The visit to the rooms
The majority of the 27 rooms were located in sectors B and C. Only one room in sector A was occupied: it held the only female detainee.
Detention rooms were not provided with lavatories or toilets. The two common lavatories were located on the corridor (one with Turkish toilet cabins, the other one with the showers). Both were insalubrious, with dirty and mouldy walls. The toilets and showers were rusty, unclean and smelly. The stench of urine and feces could be felt all over the building. A toilet cabin, separated by the others by a wall, was reserved for the staff. Since the lavatories were on the corridor, detainees had to notify each time they needed to use the toilet and had to be accompanied by members of the staff. The management said that there were fewer staff after 16.00, so moving around was a risk for the safety of the whole facility. The Association considers that the appalling state of the lavatories and the fact that detainees depend on security agents for their physiological needs is tantamount to degrading treatment.
In sector C, the representatives of APADOR-CH visited one of the small rooms, which was empty at the moment. It contained two double bunk beds and an improvised table, fixed in the wall. The door was about 1.5 meters high, the room had no windows and no light inside. The only source of light was a bulb on the corridor, in front of the door. The metal blind was half open and the light of the bulb barely lit the room. All rooms, including the slightly larger ones, were in the same state. The absence of a light source is obviously a violation of minimal national and international standards . The mattresses were in a very bad state – old, soiled and uneven. The next room, also very small (about 4 square meters) had 3 beds, one of which was a double bunk. The three detainees said that food was terrible and they mostly ate what they received from home or bought themselves. They said they rarely received any sanitary items and they were not taken to the toilet every time they asked, sometimes having to urinate in plastic bottles. The beds were old and in bad shape, the floor was covered in cigarette bits, indicating the room had not been cleaned in a long time.
In sector B, the representatives of the Association also visited some of the rooms. In room 8, measuring about 12 square meters, there were four beds (two double bunks), all of them occupied. The light bulb outside barely lit the room. The alert system, like everywhere else, was to knock at the door.
In sector A, only one woman was held in one of the rooms. Until recently, she had also had a room mate who was then transferred to a penitentiary. The detainee complained that she had no activity whatsoever except the one hour of exercise per day and that she had no one to speak to. She had been seen by a psychiatrist several times and she claimed that only by autosuggestion did she manage to keep her head straight.
At the time of the visit, CPAD Cluj was registered as holding three minors, but they had been taken to Turda for investigations. Their rooms were in as bad a state as all the rest.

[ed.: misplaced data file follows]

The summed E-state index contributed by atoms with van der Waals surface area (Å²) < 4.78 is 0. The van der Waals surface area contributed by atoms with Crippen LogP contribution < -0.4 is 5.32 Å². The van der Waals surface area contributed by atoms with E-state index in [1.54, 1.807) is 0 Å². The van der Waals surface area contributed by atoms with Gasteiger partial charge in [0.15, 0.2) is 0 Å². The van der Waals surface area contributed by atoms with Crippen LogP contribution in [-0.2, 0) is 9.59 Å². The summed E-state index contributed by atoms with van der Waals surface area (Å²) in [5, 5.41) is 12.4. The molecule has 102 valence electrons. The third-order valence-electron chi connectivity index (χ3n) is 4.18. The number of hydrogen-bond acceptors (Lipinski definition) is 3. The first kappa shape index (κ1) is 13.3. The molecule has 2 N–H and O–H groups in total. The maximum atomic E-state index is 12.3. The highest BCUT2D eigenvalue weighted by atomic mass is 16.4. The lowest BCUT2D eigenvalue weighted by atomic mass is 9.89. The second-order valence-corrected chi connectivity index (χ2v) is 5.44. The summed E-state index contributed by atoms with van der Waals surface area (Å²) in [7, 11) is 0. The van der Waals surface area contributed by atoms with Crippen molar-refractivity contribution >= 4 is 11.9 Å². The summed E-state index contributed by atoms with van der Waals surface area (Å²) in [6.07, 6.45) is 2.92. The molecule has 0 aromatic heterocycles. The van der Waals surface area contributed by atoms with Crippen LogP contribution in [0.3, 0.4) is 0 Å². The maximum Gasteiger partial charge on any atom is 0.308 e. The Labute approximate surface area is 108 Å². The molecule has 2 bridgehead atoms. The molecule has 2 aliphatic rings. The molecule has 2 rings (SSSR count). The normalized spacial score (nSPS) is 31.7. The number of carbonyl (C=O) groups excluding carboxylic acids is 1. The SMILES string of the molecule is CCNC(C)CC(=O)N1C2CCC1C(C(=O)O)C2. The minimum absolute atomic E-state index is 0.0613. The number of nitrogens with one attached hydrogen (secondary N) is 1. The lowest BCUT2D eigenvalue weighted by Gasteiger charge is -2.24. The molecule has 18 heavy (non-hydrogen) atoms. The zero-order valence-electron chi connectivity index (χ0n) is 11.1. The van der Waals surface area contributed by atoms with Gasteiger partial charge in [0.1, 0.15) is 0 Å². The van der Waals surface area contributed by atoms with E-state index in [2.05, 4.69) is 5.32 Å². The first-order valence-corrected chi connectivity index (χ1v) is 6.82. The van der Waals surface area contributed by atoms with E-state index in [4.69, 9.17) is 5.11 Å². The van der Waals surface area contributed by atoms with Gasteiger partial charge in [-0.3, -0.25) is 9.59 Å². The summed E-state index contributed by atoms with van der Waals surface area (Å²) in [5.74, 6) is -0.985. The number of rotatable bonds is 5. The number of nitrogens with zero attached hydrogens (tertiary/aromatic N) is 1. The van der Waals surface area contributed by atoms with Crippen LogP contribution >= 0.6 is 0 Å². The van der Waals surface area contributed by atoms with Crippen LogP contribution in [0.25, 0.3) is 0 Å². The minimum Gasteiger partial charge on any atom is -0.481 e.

Correspondence, the liaison judge, other rights
Detainees had the right to make one phone call per week, for 10 minutes, and speak limitlessly to their attorneys. They had to pay for phone cards themselves. The phones were on the corridor.
The mailbox was also on the corridor and all detainees had free access to it. Mail was collected every day and only incoming mail was registered. There were no paper and envelopes available. In order to compensate the need, the agents provided writing materials from their own resources.
Discussions with lawyers and visits took place in the search room. The room was curtained during the searches and had a table and chairs for meetings. Surveillance was strictly visual.
The liaison judge was also employed at the Gherla Penitentiary and came to the facility upon request, usually in order to deal with various complaints. The management said that most complaints were cases of hunger strike.
Conclusions and recommendations
Detention conditions found at CPAD Cluj were in many ways against international standards recommended to Romania by the European committee for the Prevention of Torture and Inhuman or Degrading Treatment. CPAD Cluj was overcrowded. Rooms had no airing and no natural or artificial lighting. Furniture items were decayed, rooms were dirty and exhaled a pungent smell, poisoning the already stuffy air. The stench of mould and urine coming from the lavatories and the plumbing system could be felt all over the facility. The management said that there were frequent cases when the water from the basement overflowed into the facility, and as a result the base of the walls was always wet.
All these elements indicated that detainees here were submitted to a degrading treatment throughout their stay at CPAD Cluj. Under such circumstances, the social reinsertion aspect that should go along with deprivation of freedom is impossible to pursue. Some of the persons held here had no court sentences against them and should be granted the benefit of the doubt .
APADOR-CH asks for CPAD Cluj to be immediately closed, since there is no realistic solution in sight for its refurbishment so as to observe detention standards provided bydomestic and international regulations.